© 2012 South-Western, a part of Cengage Learning Proportional Cost of Each Physical Distribution Function as a % of Total Distribution Cost
© 2012 South-Western, a part of Cengage Learning Order Processing The receipt and transmission of sales order information Order Entry: Begins when customers place orders Order Handling: Product availability and customer credit-worthiness is verified; order assembly occurs Order Delivery: Delivery is scheduled with a carrier Electronic Data Interchange (EDI): A computerized means of integrating order processing with production, inventory, accounting and transportation
© 2012 South-Western, a part of Cengage Learning Inventory Management Developing and maintaining adequate assortment of products to meet customers’ needs Stockouts: Shortages of products that can result in loss of customers Reorder Point: The inventory level that signals the need to place a new order Order Lead Time: The average time lapse between placing the order and receiving it Usage Rate: The rate at which inventory is used/sold Safety Stock: The extra inventory a firm keeps Just-in-Time (JIT): An inventory-management approach in which supplies arrive just when needed for production or resale
© 2012 South-Western, a part of Cengage Learning Materials Handling The physical handling of tangible goods, supplies and resources Also involves transportation from points of production to points of consumption Efficient materials handling can reduce costs, the number of times a good is handled, improve customer service and increase customer satisfaction Radio Frequency ID: Radio waves are used to track materials using scanners
© 2012 South-Western, a part of Cengage Learning Warehousing The design and operation of facilities for storing and moving goods Creates time utility Helps stabilize prices and the availability of seasonal items The choice of warehouse is an important strategic consideration The correct warehouse can reduce transportation and inventory costs and improve customer service
© 2012 South-Western, a part of Cengage Learning Types of Warehouses Private Warehouses Company-operated facilities for storing and shipping products Public Warehouses Storage space and related physical distribution facilities that can be leased by companies Distribution Centers Large, centralized warehouses that focus on moving rather than storing goods
© 2012 South-Western, a part of Cengage Learning Transportation The movement of products from where they are made to intermediaries and end users The most expensive physical distribution function Transportation Mode Railroads Heavy, bulky freight; long distances over land Trucks The most flexible schedules and routes; more expensive and vulnerable to weather; size and weight restrictions Waterways Cheapest method; heavy, low-value nonperishables; markets must be accessible by water Airways Fastest and most expensive; high-value, low-bulk, or perishable goods Pipelines Most automated; dependable; contents subject to shrinkage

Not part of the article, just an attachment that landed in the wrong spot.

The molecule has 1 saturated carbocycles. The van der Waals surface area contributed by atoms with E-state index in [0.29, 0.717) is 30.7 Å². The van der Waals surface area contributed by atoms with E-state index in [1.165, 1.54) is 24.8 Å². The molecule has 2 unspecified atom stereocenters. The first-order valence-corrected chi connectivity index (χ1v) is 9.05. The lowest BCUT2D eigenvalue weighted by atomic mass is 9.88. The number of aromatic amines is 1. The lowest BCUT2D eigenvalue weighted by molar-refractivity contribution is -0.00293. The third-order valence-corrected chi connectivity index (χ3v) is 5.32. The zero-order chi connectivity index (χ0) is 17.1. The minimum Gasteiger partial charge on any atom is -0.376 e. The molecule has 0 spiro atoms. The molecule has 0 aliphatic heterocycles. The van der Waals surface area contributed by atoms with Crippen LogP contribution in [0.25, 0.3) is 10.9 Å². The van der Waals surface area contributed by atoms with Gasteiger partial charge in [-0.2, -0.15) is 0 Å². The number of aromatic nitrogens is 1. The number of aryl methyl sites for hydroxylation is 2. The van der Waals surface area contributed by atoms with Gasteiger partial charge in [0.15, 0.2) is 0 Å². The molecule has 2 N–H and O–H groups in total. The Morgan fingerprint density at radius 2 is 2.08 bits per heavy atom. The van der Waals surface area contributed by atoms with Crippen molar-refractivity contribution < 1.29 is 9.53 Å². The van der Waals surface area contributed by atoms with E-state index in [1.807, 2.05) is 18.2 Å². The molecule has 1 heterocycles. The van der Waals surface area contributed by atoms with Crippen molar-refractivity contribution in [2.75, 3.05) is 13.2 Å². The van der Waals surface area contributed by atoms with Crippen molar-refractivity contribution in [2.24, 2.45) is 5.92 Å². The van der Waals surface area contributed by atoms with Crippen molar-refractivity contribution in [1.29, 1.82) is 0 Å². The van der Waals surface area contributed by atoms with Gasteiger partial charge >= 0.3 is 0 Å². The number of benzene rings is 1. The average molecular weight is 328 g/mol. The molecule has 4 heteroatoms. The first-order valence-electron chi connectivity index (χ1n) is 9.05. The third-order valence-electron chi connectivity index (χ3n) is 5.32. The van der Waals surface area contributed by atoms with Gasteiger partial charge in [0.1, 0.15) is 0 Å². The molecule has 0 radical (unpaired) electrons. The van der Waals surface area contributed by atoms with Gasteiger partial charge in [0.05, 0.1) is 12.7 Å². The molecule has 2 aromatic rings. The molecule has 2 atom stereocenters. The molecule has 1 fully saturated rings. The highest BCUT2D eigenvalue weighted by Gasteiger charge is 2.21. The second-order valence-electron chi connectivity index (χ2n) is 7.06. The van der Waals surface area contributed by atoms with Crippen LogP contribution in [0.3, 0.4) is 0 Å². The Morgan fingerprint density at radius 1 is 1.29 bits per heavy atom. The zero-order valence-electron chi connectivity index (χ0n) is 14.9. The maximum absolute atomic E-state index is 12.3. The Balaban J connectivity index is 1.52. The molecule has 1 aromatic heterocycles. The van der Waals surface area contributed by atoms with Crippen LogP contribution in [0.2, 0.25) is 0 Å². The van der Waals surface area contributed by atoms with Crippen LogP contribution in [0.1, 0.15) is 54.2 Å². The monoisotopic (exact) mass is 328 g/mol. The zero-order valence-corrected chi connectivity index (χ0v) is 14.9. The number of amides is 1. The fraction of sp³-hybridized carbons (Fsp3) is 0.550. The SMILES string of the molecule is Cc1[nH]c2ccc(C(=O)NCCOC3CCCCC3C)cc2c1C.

© 2012 South-Western, a part of Cengage Learning Characteristics and Ratings of Transportation Modes by Selection Criteria
© 2012 South-Western, a part of Cengage Learning Coordinating Transportation Intermodal Transportation Two or more transportation modes are used in combination Containerization: piggyback (truck and rail), fishyback (truck and water), birdyback (truck and air) modes Freight Forwarders Organizations that consolidate shipments from several firms into efficient lot sizes Megacarriers Freight transportation companies that offer several shipment methods
© 2012 South-Western, a part of Cengage Learning Legal Issues in Channel Management Dual Distribution Runs the risk of being viewed as anti-competitive Restricted Sales Territories Courts have conflicting opinions on restricting intermediaries to certain sales territories Tying Agreement A supplier furnishes a product to a channel member with the stipulation that the channel member purchases other products Courts only accept tying agreements when the supplier is the only one able to provide products of a certain quality and the intermediary can also carry competing products
© 2012 South-Western, a part of Cengage Learning Legal Issues in Channel Management continued Exclusive Dealing A manufacturer forbids an intermediary to carry products of competing manufacturers Only considered legal if the deal blocks competitors from less than 15% of the market, the sales volume is small and the producer is smaller than the retailer Refusal to Deal Producers have the right to choose channel members Suppliers cannot legally refuse to do business with certain wholesalers because of their policies resist anticompetitive actions
© 2012 South-Western, a part of Cengage Learning Important Terms DistributionDual distribution Supply chainStrategic channel alliance Operations managementIntensive distribution Logistics managementSelective distribution Supply managementExclusive distribution Supply-chain managementChannel captain Marketing channelChannel power Marketing intermediaries Vertical channel integration Industrial distributorVertical marketing systems
© 2012 South-Western, a part of Cengage Learning Important Terms continued Horizontal channel integrationPrivate warehouses Physical distributionPublic warehouses OutsourcingDistribution centers Cycle timeTransportation Order processingIntermodal transportation Electronic data interchange (EDI) Freight forwarders Inventory management Megacarriers Just-in-time (JIT) Tying agreement Materials handlingExclusive dealing Warehousing